Is face tape really the new “natural botox?”

By Lisa Marie Basile | Fact-checked by Davi Sherman
Published April 28, 2023

Key Takeaways

  • Recent news reports and social media videos reveal that face taping has become increasingly popular. The practice involves taping areas of the face in order to reduce the appearance of wrinkles.

  • There is no evidence to support the long-term efficacy of face taping, although some may see a brief change in their skin after use.

  • Experts agree that this practice may pose particular risks to the skin. To avoid these risks, other procedures are recommended.

TikTok is full of videos from content creators claiming that face taping has helped them look younger. In fact, videos related to the search term “face tape” have generated an estimated 565 million views on the social media app. The practice has even been referred to as “natural botox” by one social media user, according to a news report. 

Face taping involves placing individual pieces of tape over areas such as glabellar lines or the nasolabial folds and then going to sleep with the tape in place. Another method of face taping includes taking two pieces of tape—which have strings attached to them—and placing the taping near your temples. With this method, you’ll pull the strings and tie them behind your head so that your skin is pulled tightly. Enthusiasts report waking up with less prominent wrinkles. 

It isn’t just TikTok spreading the idea of face taping. Brands selling face tape claim that it has benefits as well. For example, Kinesiology Sports Tape, a self-described “wellness sports brand,” says that its face tape products offer a “safe, non-invasive anti-aging  lifting method used to reduce facial swelling and wrinkles.”[]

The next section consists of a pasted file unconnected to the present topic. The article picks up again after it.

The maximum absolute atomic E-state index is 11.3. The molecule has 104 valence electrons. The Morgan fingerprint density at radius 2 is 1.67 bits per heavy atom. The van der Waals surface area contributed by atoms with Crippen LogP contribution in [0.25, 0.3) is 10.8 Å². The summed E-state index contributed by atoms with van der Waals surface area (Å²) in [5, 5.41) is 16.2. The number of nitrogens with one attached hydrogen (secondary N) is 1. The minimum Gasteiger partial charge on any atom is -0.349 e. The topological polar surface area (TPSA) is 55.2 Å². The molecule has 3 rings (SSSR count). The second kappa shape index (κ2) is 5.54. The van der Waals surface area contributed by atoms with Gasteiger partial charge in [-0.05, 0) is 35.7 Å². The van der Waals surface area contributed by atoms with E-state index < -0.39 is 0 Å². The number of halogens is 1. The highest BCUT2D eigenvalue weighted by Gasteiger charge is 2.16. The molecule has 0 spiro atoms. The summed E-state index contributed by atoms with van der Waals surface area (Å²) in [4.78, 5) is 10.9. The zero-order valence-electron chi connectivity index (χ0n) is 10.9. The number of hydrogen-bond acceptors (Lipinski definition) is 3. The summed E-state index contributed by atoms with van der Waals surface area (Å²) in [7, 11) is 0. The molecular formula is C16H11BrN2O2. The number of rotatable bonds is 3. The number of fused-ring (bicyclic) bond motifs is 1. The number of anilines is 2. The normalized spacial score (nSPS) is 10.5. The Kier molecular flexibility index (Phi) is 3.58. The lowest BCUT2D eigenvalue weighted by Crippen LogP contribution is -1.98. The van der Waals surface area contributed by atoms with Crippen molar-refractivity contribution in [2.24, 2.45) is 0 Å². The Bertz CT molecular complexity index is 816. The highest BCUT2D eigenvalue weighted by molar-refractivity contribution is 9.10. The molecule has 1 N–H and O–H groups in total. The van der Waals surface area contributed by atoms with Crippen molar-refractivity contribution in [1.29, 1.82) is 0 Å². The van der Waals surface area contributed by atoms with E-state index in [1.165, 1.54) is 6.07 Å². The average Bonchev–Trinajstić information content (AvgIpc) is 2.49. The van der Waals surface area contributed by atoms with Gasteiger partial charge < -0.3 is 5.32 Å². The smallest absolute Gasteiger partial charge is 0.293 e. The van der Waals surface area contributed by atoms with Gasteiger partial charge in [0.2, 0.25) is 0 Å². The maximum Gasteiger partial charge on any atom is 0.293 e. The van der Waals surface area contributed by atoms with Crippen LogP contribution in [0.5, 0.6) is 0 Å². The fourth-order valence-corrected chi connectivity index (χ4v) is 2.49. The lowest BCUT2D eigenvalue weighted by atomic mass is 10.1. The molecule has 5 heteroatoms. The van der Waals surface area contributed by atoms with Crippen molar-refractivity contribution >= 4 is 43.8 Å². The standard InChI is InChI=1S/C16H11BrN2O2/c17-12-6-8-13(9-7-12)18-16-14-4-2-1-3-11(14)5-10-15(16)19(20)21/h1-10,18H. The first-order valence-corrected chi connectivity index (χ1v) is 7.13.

So, if your patients ask about face taping as a means of staving off the realities of aging, here’s what the evidence and experts say. 

What is behind the idea of face taping?

Face taping is nothing new, says Joshua A. Lampert, MD, a board-certified aesthetic and reconstructive plastic surgeon. In fact, face tape may have appeared on the market in 1889, as it was used by stage performers in a bid to hide their wrinkles.[] Later, during the Golden Age of Hollywood, stars would use face tape to reduce the appearance of wrinkles. Traditionally, the tape would be hidden under their wigs or hair. 

So does it work? There are no clinical studies confirming the efficacy of face taping. Its effects—if any—are also brief. “It provides only a temporary solution,” Lampert says. In the immediate or very short term, “face taping can be used to block the patient’s ability to animate the facial muscles of expression. This can give the patient a transient resting facial expression, which appears less wrinkled for a short period of time.”

While one study did show that use of lymphatic kinesio face taping improved blood and lymph microcirculation in patients who had undergone orthognathic surgery, this study involved surgical patients, not those who tape their faces before bed or for a few hours.[]

Given the relatively short-lived benefits that face taping might offer, experts stress that it’s not a form of “natural botox” and that it cannot make permanent changes to the skin, especially since wrinkles are associated with a variety of factors, including aging, hormones, disease, smoking status, and sun exposure.[] 

According to Cameron Rokhsar, MD, FAAD, FAACS, a double board-certified dermatologist and laser and MOHS surgeon, “[Face taping] doesn’t address the underlying cause of wrinkles, which is the breakdown of collagen and elastin in the skin over time. Wrinkles caused by muscle movement are known as dynamic wrinkles, [which occur] when the same facial expressions are made repeatedly over time, causing lines to become more deeply etched into the skin,” he says. “Face taping does not prevent this movement and therefore cannot prevent the formation of these types of wrinkles.”